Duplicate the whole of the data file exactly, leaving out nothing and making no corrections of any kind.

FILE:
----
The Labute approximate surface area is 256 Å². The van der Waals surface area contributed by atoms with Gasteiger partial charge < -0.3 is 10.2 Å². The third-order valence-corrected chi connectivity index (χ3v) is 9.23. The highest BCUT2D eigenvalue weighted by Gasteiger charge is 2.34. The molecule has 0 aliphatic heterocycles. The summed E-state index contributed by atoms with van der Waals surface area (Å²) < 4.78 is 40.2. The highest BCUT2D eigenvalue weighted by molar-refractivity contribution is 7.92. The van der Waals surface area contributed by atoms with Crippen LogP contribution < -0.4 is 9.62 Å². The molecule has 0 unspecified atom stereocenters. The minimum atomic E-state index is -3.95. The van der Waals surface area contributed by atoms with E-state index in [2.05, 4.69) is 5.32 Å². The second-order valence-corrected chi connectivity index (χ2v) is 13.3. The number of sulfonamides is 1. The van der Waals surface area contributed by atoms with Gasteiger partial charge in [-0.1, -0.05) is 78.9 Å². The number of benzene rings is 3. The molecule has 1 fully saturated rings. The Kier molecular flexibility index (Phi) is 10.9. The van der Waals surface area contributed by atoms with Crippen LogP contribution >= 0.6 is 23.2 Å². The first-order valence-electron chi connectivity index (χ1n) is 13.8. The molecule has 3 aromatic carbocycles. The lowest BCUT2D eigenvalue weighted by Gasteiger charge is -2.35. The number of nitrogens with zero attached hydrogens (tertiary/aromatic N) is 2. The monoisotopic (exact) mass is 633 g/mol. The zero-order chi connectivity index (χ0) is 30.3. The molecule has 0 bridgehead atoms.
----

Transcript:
The Labute approximate surface area is 256 Å². The van der Waals surface area contributed by atoms with Gasteiger partial charge < -0.3 is 10.2 Å². The third-order valence-corrected chi connectivity index (χ3v) is 9.23. The highest BCUT2D eigenvalue weighted by Gasteiger charge is 2.34. The molecule has 0 aliphatic heterocycles. The summed E-state index contributed by atoms with van der Waals surface area (Å²) < 4.78 is 40.2. The highest BCUT2D eigenvalue weighted by molar-refractivity contribution is 7.92. The van der Waals surface area contributed by atoms with Crippen LogP contribution < -0.4 is 9.62 Å². The molecule has 0 unspecified atom stereocenters. The minimum atomic E-state index is -3.95. The van der Waals surface area contributed by atoms with E-state index in [2.05, 4.69) is 5.32 Å². The second-order valence-corrected chi connectivity index (χ2v) is 13.3. The number of sulfonamides is 1. The van der Waals surface area contributed by atoms with Gasteiger partial charge in [-0.1, -0.05) is 78.9 Å². The number of benzene rings is 3. The molecule has 1 fully saturated rings. The Kier molecular flexibility index (Phi) is 10.9. The van der Waals surface area contributed by atoms with Crippen LogP contribution >= 0.6 is 23.2 Å². The first-order valence-electron chi connectivity index (χ1n) is 13.8. The molecule has 3 aromatic carbocycles. The lowest BCUT2D eigenvalue weighted by Gasteiger charge is -2.35. The number of nitrogens with zero attached hydrogens (tertiary/aromatic N) is 2. The monoisotopic (exact) mass is 633 g/mol. The zero-order chi connectivity index (χ0) is 30.3. The molecule has 0 bridgehead atoms.